Why Wisconsin farmers are tapping into barley

Why Wisconsin farmers are tapping into barley

Interest in local ingredients for local craft beer is driving resurgence in the cultivation of barley for brewing in Wisconsin. Photo courtesy Bloomer Brewing Company

By Salina Heller

February 21, 2024

Interest in local ingredients for local craft beer is driving production of barley for brewing in Wisconsin.

Jim Pingel has raised four kids on his farm in Chippewa County. He had about 100 head of dairy cattle—40 that he milked up until about 2000. He’s grown corn, soybeans, a little rye, some oats, and some hay in his five decades of farming. Now, he’s looking into something a little out of the ordinary to add to his crop rotation.

“Farmers like to do something a little different—a new challenge,” Pingel said. “We grow corn and soybeans—yeah, we got that recipe—we do that every year, it doesn’t change much. This is an option to try something else.”

Why Wisconsin farmers are tapping into barley

Winter barley is being grown on a test plot on a farm in New Auburn.

Barley for brewing

While Pingel enjoys an occasional beer or two after a hard day’s work on the farm, that’s not why he’s been chatting it up with the local brewer. It’s business.

“They would like to have local-grown barley as that ‘local factor’ so when they say ‘local beer,’ they can say, ‘Yeah, the barley was sourced from fields around here!’” said Pingel.

Wisconsin was a leading barley state from the late 1800s until the early 1940s. Farmers eventually shifted to corn and soybeans. Much of the barley that’s produced now is used for cattle feed. According to the USDA a few years ago, Wisconsin ranked 19th in barley production among states.

Wisconsin’s brewers would like barley to be a major state crop again, creating a mutually beneficial relationship.

Why Wisconsin farmers are tapping into barley

Jim Pingel and Jerry Clark look over the winter barley that’s growing in the test plot.

Malt makes the mark

All beer is made from grains, hops, yeast, and water. Malted barley, or malt, serves as an essential grain ingredient. Malt provides color, aroma, flavor, and body.

“Each variety has unique characteristics—some darker varieties may produce darker beer if roasted,” Chippewa County University of Wisconsin-Extension agent Jerry Clark explained. “Each brewer may have a specific variety of malt they want to use in the beers they’re making.”

Geography, geology, and climate where the barley is grown affects its flavor. A product made from Wisconsin grown barley would have distinctive traits.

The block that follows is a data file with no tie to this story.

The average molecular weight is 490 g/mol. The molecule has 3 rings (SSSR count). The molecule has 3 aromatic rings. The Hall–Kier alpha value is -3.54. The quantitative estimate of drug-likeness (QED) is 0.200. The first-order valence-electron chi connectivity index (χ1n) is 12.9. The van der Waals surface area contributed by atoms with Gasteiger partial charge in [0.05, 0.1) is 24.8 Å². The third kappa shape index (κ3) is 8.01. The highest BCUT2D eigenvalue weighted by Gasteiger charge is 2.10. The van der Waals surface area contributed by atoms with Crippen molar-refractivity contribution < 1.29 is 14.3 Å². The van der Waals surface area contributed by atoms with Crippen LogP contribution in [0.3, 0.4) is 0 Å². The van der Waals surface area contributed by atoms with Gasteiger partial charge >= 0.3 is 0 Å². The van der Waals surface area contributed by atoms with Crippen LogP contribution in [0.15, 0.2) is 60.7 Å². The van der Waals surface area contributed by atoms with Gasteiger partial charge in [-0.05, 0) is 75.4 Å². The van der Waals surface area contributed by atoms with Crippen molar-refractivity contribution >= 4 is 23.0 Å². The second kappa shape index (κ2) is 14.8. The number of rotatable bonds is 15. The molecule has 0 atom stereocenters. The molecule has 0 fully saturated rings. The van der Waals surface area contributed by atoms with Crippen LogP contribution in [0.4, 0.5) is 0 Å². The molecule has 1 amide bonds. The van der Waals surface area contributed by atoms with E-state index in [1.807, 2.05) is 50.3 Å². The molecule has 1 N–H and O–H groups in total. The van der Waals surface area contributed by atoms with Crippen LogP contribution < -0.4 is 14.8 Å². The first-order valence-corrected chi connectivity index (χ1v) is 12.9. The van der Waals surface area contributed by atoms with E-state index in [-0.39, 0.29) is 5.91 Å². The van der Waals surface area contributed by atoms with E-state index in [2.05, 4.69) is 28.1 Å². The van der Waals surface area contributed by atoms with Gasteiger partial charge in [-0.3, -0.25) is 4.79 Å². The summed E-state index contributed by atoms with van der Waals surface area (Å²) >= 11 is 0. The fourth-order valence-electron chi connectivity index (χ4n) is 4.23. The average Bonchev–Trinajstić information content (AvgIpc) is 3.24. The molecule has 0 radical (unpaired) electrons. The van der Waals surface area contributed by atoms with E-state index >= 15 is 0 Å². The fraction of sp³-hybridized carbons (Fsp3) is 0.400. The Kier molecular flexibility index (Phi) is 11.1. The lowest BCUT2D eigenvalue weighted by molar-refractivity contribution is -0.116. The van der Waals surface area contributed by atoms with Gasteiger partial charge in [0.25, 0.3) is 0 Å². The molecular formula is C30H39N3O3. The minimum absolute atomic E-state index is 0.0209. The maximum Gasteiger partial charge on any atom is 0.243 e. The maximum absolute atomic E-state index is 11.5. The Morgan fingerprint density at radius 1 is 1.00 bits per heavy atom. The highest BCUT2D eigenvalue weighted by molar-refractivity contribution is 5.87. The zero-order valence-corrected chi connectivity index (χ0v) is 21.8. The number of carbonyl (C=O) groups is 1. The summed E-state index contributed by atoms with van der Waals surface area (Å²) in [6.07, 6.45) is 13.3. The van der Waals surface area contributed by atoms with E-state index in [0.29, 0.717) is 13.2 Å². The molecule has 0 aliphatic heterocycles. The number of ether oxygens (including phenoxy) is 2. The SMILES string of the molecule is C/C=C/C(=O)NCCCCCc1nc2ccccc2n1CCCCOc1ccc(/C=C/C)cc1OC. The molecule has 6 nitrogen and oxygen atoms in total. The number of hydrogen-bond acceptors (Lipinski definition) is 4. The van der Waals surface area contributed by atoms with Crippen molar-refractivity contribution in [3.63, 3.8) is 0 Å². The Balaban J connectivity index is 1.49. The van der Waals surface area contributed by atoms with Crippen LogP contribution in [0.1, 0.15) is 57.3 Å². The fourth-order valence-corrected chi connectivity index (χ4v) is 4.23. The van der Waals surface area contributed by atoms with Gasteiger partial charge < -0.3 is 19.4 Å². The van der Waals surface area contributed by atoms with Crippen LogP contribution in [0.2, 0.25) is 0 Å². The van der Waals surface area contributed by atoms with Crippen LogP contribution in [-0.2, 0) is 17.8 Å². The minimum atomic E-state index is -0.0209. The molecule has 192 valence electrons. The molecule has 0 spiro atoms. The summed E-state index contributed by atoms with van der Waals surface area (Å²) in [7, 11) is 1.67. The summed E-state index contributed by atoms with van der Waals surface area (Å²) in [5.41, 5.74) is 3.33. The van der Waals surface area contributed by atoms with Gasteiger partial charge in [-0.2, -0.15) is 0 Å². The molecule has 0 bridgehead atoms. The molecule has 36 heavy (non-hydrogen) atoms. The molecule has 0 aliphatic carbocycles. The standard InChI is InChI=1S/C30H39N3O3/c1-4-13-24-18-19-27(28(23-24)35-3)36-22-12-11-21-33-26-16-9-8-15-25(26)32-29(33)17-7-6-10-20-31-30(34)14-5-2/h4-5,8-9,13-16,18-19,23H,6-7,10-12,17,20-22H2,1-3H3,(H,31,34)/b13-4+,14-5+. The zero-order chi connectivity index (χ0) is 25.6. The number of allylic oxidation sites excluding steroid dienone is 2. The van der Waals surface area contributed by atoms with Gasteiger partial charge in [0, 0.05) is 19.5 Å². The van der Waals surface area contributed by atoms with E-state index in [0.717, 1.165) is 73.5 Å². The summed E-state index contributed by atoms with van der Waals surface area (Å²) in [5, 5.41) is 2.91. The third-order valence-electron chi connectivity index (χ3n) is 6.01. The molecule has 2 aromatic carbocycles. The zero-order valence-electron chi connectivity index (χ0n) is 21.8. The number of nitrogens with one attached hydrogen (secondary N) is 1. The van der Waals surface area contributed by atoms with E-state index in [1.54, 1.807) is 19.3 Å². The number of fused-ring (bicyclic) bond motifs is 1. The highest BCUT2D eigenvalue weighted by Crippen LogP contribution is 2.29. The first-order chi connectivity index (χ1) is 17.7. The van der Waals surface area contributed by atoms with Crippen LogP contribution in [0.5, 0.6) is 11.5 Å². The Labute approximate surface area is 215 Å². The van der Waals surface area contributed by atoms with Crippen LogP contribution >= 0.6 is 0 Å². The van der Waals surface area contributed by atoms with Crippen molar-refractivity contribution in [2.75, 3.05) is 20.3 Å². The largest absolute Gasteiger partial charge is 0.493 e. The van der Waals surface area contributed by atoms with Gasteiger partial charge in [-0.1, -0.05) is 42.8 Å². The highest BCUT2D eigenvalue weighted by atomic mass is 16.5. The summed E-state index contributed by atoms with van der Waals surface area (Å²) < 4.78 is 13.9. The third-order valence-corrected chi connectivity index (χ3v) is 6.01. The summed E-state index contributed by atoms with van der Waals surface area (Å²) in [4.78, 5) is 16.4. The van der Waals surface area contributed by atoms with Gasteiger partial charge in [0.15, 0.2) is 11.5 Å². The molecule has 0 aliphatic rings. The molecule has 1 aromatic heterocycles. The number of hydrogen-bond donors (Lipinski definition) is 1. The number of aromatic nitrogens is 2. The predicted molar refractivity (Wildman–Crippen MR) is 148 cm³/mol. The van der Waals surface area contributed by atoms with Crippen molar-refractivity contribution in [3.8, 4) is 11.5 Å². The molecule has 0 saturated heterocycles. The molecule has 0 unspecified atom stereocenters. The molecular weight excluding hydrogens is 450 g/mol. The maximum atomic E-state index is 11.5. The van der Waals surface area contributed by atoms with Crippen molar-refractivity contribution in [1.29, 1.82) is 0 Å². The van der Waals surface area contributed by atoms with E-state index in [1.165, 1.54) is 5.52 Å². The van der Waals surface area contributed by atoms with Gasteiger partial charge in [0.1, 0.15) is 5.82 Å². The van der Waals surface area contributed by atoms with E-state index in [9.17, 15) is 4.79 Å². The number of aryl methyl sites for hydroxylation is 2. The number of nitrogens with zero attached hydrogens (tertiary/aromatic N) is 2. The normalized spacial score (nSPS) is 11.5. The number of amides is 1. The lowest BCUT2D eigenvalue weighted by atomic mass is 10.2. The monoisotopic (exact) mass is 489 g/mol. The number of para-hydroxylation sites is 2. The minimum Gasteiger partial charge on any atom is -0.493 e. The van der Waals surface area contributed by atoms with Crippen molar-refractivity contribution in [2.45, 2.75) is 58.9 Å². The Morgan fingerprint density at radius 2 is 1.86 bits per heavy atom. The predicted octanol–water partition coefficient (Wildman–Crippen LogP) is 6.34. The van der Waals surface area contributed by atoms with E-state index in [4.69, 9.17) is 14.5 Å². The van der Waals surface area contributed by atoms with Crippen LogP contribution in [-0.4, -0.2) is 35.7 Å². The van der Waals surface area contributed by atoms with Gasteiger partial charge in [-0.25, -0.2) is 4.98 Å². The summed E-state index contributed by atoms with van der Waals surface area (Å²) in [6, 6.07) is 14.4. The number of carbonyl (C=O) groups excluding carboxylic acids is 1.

“Malt is a big part of the beer that you drink—it has a lot of influence,” said Clark.

Testing for the taps

That’s why Clark has been conducting ongoing barley research, along with a few other extension agents in the state. Right now, Clark is testing winter barley and trying to establish it as a crop in western Wisconsin. He’s got a small test plot of less than an acre on Pingel’s farm in New Auburn.

“If we can get the malt from locally-grown barley, we can maybe fill a niche or provide some added value to existing farms,” Clark said.

Not only that, but Clark knows that planting winter barley could provide reduction of nutrient runoff and soil erosion by establishing ground cover from the fall into the summer.

“From an environmental sustainability side of it, you can have soil conservation practices,” Clark said. “Also over winter, it can keep nitrogen from leaching into the groundwater.”

“It acts as a crop already established in the spring and is pulling up those nutrients that might otherwise be lost before corn or soybeans could be planted. We also do have added value grain at the end of the season.”

With winter barley planted in the fall and harvested in early summer, it leaves time for putting another crop in for the rest of the summer growing season. And Clark said, farmers already have the equipment for it—things like a drill, sprayer, and combine.

That’s all good news for Pingel as he looks out over the test plot of three-inch barley growing.

“I would anticipate that it’s an opportunity to have a third crop that might be affordable, we might make some money off of it, and it doesn’t cost a fortune to put in,” Pingel said.

Love for local

Why Wisconsin farmers are tapping into barley

By sourcing ingredients locally, brewers like Ryan Stolt can support local farmers and provide what customers want.

Small, independent brewers throughout the state produce nearly 1.2 million barrels of craft beer. As of January, there were about 270 craft breweries.

Ryan Stolt has been brewing craft beer at Bloomer Brewing Company in Bloomer for eleven years. He’d love to have a direct link to a local farm and knows his customers would appreciate it.

“When people come to craft breweries, that’s the appeal,” Stolt said. “They want to buy beer from an artist—they want a local product.”

About ten miles north of his brewery, just off Highway 53, sits Pingel’s farm. Pingel has picked the brewer’s brain.

“We’ve talked about ‘what would it look like to produce barley for one brewery?’” said Stolt.

Market potential for locally-produced barley relies on having malthouses in Wisconsin that can process small batches for the craft breweries.

Stolt, who produces about 500 barrels of beer a year, said it may cost more to bring in local barley, but it would be money well spent.

“We try to do anything to help support our local growers. When we have the ability to source our products from our backyard, our customers love to see that. It’s unique, it’s not available to other brewers.”


  • Salina Heller

    A former 15-year veteran of reporting local news for western Wisconsin TV and radio stations, Salina Heller also volunteers in community theater, helps organize the Chippewa Valley Air Show, and is kept busy by her daughter’s elementary school PTA meetings. She is a UW-Eau Claire alum.

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